The Minister and the Care of Souls

by Daniel Day Williams

Daniel Day Williams was associate professor of Christian theology in the Federated theological Faculty of the University of Chicago and the Chicago Theological Seminary, then Professor of Theology at the Union Theological Seminary in New York City.

This material is based on a series of lectures Dr. Williams gave in 1959, and was published by Harper & Row in 1961. This material was prepared for Religion Online by Ted and Winnie Brock.


(ENTIRE BOOK) A theologian’s perspective on the issues involved in the pastoral task.


  • Preface

    The author writes as a theologian and minister, and claims no special competence in the field of pastoral counseling. Nevertheless, he has had the privilege of many years’ intimate discussion with those working in this field.

  • Chapter 1 Therapy and Salvation: The Dimensions of Human Need

    From a Christian point of view, human needs must be met on two levels: The need of both the body and the mind for that which sustains and nourishes. The search for therapy becomes transmuted into the quest for salvation.

  • Chapter 2: The Minister’s Authority

    When we speak of authority in the Christian faith and ministry, we must see that authority through its source, namely, in the revelation in Jesus Christ. This is to say that our authority derives from him whose claim rests finally on nothing other than the sheer expression of love to God and to men.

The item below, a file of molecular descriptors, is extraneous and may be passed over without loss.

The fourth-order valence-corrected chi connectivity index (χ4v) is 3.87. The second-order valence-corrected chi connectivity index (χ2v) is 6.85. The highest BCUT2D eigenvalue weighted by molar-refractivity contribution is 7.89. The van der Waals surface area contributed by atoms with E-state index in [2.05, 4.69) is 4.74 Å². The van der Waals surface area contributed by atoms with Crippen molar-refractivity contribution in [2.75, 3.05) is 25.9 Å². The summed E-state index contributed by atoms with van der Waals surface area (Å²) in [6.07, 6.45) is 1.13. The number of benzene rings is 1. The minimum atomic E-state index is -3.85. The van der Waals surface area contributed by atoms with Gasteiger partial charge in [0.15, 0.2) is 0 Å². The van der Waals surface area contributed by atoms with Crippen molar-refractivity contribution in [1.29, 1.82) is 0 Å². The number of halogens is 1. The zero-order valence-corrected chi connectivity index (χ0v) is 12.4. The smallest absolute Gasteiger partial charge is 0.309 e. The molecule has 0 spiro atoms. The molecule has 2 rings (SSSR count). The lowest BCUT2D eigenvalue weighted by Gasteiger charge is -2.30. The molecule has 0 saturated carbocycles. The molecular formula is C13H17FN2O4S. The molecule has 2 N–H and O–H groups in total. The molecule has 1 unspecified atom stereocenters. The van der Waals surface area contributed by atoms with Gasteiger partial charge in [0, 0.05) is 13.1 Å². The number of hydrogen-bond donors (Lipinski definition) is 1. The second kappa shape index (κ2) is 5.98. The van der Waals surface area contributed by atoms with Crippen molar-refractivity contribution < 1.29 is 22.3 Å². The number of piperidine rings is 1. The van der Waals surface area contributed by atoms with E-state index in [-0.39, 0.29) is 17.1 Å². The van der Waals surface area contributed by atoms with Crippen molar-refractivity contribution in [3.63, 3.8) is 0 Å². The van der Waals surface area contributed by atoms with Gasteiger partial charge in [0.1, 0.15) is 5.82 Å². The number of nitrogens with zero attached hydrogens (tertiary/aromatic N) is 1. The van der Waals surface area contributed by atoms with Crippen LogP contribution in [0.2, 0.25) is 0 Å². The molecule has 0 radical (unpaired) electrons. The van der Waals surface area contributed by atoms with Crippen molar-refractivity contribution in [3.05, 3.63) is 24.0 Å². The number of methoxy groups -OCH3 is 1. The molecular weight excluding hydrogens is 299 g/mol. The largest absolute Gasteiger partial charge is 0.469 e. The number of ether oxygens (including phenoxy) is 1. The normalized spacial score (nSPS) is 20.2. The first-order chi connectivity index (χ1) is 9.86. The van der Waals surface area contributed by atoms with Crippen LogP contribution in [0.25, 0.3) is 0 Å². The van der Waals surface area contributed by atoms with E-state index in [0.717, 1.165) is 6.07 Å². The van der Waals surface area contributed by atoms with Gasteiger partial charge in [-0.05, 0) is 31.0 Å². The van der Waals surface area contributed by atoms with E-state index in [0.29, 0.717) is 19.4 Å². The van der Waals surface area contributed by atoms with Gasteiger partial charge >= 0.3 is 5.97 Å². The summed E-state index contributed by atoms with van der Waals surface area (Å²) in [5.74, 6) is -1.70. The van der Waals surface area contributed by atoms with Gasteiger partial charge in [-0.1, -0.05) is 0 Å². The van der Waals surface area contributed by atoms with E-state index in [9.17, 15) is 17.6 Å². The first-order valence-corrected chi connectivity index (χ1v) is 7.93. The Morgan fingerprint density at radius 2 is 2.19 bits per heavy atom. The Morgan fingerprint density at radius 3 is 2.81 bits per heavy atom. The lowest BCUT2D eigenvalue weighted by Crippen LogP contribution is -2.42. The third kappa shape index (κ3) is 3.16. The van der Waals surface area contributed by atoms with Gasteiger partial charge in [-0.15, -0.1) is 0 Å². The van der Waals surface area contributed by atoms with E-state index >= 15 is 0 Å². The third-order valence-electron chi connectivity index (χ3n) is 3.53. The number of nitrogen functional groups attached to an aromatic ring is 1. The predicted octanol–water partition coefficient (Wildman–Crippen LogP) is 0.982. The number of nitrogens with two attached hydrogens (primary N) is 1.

• Chapter 3: Personal Channels of Grace

    What happens when the individual comes to the pastor for help in time of trouble? While we concentrate on the individual person and his relationship to a counselor, we do not mean to forget the social dimension of life. We must seek to understand the structure of human life as a history of personal relationships in which God’s grace works as transforming power. God’s grace is his love in action.

  • Chapter 4: Forgiveness, Judgment and Acceptance

    Forgiveness, as the Christian understands it, involves all that we mean by psychological acceptance. The pastor should find his capacity to enter into the problems of another sustained and increased by the resources of grace to which in faith he turns.

  • Chapter. 5: The Minister’s Self-Knowledge

    The pastor can obstruct the work of grace if he does not understand himself or his people. That is why churches, theological schools, and laymen are taking a new look at the preparation of the Christian minister.

  • Chapter 6: Life in the Church and the Healing of the Human Spirit

    The church is the true Christian community holding out hope for the nurture and health of spirit to those within it, when it is animated by the spirit of acceptance, of reconciliation, and of service.